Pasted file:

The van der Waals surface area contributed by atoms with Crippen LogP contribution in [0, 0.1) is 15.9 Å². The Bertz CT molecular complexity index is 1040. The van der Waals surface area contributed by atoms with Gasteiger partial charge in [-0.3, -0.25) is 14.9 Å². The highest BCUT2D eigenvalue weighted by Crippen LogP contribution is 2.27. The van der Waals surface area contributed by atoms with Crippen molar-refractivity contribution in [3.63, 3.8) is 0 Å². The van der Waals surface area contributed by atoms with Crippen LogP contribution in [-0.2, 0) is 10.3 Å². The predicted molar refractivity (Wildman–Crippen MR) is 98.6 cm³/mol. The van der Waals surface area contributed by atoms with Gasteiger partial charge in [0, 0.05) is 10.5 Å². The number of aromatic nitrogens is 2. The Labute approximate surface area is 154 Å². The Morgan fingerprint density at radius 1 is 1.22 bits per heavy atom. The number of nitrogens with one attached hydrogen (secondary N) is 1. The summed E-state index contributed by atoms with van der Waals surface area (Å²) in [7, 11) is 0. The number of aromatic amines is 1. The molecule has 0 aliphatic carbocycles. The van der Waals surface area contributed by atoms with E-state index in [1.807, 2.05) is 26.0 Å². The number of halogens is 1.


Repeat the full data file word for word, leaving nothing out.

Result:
The van der Waals surface area contributed by atoms with Crippen LogP contribution in [0, 0.1) is 15.9 Å². The Bertz CT molecular complexity index is 1040. The van der Waals surface area contributed by atoms with Gasteiger partial charge in [-0.3, -0.25) is 14.9 Å². The highest BCUT2D eigenvalue weighted by Crippen LogP contribution is 2.27. The van der Waals surface area contributed by atoms with Crippen molar-refractivity contribution in [3.63, 3.8) is 0 Å². The van der Waals surface area contributed by atoms with Crippen LogP contribution in [-0.2, 0) is 10.3 Å². The predicted molar refractivity (Wildman–Crippen MR) is 98.6 cm³/mol. The van der Waals surface area contributed by atoms with Gasteiger partial charge in [0, 0.05) is 10.5 Å². The number of aromatic nitrogens is 2. The Labute approximate surface area is 154 Å². The Morgan fingerprint density at radius 1 is 1.22 bits per heavy atom. The number of nitrogens with one attached hydrogen (secondary N) is 1. The summed E-state index contributed by atoms with van der Waals surface area (Å²) in [7, 11) is 0. The number of aromatic amines is 1. The molecule has 0 aliphatic carbocycles. The van der Waals surface area contributed by atoms with E-state index in [1.807, 2.05) is 26.0 Å². The number of halogens is 1.